Recommendation: The Director of OMB should revise OMB's current FFMIA audit guidance to develop additional guidance, in accordance with the Financial Audit Manual, to specify the expected procedures that auditors should perform when assessing FFMIA compliance, which clearly outlines (1) the minimum scope of work and (2) the procedures for auditors to perform in determining whether management has reliable, timely, and useful financial information for managing day-to-day operations.

    Agency Affected: Executive Office of the President: Office of Management and Budget

    Status: Closed - Implemented

    Comments: While agreeing with the intent, OMB has not taken any action to implement this recommendation due to its plans to change the current approach for how federal systems are developed and implemented. However, GAO has resolved this issue by working with the President's Council on Integrity and Efficiency (PCIE) to develop a new section addressing FFMIA assessments for the joint GAO/PCIE Financial Audit Manual (FAM). This new section, released in April 2003, includes detailed audit steps for testing systems' compliance with FFMIA, and if appropriately implemented, should provide a sufficient basis to conclude whether agency systems substantially comply with FFMIA.

    Recommendation: The Director of the Office of Management and Budget (OMB) should revise OMB's current Federal Financial Management Improvement Act (FFMIA) audit guidance to require agency auditors to provide a statement of positive assurance when reporting an agency's systems to be in substantial compliance with FFMIA, which entails a more thorough examination of agencies' systems and thus, amplifies financial managers' awareness of the importance of an effective and efficient financial management system.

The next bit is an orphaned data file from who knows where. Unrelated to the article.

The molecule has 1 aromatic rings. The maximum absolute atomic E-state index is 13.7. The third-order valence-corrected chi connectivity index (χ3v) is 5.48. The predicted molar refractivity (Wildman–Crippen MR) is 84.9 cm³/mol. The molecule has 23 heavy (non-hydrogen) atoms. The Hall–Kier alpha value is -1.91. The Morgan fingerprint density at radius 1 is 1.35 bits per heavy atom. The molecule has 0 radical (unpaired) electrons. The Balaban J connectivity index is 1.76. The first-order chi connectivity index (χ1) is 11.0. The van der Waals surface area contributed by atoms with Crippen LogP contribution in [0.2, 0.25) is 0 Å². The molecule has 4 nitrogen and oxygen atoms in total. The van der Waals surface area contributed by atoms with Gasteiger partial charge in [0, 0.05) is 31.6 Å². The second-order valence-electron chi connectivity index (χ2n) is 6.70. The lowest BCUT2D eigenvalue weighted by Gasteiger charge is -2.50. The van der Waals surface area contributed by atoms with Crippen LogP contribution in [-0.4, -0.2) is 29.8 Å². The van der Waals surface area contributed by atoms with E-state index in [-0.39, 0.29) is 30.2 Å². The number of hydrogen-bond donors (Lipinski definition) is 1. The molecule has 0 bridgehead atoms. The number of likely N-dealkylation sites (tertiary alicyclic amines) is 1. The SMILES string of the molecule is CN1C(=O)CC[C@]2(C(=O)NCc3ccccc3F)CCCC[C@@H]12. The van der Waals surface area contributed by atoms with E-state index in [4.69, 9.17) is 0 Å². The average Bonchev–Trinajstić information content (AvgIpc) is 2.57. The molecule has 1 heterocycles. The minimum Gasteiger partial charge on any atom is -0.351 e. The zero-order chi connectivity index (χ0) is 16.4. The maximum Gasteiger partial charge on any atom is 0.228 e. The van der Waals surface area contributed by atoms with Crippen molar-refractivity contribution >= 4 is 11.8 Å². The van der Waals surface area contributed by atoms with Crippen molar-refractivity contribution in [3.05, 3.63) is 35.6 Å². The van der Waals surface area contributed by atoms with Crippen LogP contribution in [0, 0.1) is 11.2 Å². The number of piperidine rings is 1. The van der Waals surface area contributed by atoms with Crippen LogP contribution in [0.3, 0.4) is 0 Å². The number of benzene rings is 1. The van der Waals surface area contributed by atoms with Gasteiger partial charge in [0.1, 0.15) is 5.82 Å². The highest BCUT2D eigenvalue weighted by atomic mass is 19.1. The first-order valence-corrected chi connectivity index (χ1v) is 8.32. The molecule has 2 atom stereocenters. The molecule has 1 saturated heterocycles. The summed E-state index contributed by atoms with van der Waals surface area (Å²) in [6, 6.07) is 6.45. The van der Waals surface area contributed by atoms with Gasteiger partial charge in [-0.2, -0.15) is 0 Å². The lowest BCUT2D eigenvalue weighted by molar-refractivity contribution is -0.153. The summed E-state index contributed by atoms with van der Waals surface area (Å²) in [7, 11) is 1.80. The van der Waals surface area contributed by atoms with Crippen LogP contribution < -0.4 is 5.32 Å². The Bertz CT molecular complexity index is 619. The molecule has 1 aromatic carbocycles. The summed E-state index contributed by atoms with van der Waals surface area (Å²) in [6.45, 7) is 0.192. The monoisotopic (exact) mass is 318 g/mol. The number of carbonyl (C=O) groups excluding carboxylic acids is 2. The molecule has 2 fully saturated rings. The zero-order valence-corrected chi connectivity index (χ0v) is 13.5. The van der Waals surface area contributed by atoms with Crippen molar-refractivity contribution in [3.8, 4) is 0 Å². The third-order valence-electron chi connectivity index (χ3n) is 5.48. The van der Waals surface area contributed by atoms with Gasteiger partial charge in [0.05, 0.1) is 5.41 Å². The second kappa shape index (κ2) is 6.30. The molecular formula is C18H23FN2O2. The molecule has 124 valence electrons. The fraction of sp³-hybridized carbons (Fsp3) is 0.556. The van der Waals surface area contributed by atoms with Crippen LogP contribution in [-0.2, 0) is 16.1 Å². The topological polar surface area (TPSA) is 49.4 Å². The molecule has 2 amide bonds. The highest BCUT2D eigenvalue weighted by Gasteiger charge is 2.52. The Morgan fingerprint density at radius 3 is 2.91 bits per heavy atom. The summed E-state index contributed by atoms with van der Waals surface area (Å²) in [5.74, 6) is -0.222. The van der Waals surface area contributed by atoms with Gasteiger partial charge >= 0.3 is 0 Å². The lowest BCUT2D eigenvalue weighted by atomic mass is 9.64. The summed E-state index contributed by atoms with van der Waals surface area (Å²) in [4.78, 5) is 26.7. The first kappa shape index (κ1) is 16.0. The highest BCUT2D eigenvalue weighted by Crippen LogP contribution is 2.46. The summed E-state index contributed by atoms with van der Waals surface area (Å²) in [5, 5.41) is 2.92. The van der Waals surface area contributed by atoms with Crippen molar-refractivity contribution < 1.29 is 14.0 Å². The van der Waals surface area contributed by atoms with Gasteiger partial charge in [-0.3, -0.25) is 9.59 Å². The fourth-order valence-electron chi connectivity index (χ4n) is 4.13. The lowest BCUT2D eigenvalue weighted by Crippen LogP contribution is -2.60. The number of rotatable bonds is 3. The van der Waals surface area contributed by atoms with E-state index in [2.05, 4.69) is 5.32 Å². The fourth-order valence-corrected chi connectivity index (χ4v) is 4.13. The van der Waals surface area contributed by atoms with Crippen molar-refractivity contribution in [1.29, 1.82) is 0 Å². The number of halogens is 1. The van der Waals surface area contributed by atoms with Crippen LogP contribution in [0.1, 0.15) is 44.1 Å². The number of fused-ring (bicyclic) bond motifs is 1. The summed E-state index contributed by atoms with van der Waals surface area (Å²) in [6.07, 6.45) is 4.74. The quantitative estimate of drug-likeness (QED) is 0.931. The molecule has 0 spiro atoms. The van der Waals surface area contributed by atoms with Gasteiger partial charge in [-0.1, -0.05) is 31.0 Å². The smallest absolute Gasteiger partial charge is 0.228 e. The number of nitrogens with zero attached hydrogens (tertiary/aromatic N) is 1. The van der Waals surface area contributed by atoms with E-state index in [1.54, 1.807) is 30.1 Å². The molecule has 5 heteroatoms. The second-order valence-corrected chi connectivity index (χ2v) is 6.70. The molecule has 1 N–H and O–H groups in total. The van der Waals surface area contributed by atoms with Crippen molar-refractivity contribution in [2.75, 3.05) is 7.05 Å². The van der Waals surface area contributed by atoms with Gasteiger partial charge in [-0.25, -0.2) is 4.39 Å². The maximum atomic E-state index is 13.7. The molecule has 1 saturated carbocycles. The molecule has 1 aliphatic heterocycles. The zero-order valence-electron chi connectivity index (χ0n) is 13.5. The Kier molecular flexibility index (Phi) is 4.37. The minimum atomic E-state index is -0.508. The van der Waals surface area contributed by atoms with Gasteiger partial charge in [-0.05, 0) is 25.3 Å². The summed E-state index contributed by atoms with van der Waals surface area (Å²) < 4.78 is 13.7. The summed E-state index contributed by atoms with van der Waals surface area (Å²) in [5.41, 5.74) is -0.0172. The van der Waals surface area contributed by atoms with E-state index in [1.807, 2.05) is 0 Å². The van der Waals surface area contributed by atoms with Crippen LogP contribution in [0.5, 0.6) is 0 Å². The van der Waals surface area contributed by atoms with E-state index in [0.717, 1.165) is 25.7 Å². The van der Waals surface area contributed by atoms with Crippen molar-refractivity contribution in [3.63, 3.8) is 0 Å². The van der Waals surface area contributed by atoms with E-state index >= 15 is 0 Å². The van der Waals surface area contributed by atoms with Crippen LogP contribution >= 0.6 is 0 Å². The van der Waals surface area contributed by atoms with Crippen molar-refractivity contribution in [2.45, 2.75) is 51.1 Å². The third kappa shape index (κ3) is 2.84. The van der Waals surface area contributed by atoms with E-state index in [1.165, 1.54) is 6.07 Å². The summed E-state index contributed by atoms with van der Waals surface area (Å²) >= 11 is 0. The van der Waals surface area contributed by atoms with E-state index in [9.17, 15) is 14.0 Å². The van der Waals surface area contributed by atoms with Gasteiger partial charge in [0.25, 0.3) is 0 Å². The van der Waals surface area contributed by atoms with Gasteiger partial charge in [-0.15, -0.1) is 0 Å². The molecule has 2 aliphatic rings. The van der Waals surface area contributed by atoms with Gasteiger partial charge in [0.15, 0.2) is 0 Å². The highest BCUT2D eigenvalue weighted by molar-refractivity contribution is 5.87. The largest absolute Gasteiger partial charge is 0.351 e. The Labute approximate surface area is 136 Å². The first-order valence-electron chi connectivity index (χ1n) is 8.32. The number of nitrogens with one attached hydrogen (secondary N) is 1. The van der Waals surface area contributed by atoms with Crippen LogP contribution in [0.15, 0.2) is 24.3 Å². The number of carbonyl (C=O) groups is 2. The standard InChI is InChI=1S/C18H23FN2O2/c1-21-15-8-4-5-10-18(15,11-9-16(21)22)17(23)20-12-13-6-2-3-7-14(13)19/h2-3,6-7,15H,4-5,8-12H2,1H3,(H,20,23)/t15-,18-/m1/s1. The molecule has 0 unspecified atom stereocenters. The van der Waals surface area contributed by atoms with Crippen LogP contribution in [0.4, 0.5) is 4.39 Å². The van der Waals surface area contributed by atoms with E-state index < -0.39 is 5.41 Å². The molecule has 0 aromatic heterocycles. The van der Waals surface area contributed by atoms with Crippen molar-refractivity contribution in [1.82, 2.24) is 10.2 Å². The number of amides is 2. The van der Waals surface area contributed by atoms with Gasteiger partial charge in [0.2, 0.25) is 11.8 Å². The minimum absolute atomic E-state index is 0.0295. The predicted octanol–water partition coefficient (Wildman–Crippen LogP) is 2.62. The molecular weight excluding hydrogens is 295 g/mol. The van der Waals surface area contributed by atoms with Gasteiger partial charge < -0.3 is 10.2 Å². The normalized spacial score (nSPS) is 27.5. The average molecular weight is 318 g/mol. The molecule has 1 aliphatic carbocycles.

Agency Affected: Executive Office of the President: Office of Management and Budget

    Status: Closed - Not Implemented

    Comments: OMB continues to disagree with GAO on this recommendation. OMB's position is that many of the ongoing assessments required under the revised Circular No. A-123 mirror the types of assessments that would occur in establishing a statement of positive assurance under FFMIA. As a result, OMB believes that requiring a statement of positive assurance would not be cost beneficial. As of December 2012, based on current guidance contained in OMB Bulletin No. 07-04, Audit Requirements for Federal Financial Statements, OMB has not taken steps to revise audit guidance and require agency auditors to provide a statement of positive assurance on agencies' substantial compliance with FFMIA. In addition, OMB is currently updating its FFMIA compliance model and has no plans to require positive assurance. Therefore, this outstanding recommendation is being closed as not implemented.

    Recommendation: Because of the importance of cost accounting to managers for measuring the results of program performance, OMB should request that as part of the FFMIA review, auditors pay special attention to agencies' ability to meet the requirements of the Managerial Cost Accounting Concepts and Standards and to report as to whether agencies' systems comply with the standards.

    Agency Affected: Executive Office of the President: Office of Management and Budget

    Status: Closed - Implemented

    Comments: While agreeing with the intent, OMB has not taken any action to implement this recommendation due to its plans to change the current approach as to how federal systems are developed and implemented. However, GAO has resolved this issue by working with representatives from the President's Council on Integrity and Efficiency (PCIE) to develop a new section addressing FFMIA assessments for the joint GAO/PCIE Financial Audit Manual. This new section, released in April 2003, includes procedures to assess (1) the adequacy of reports used to manage day-to-day operations and (2) whether agency cost accounting systems comply with FASAB's managerial cost standard.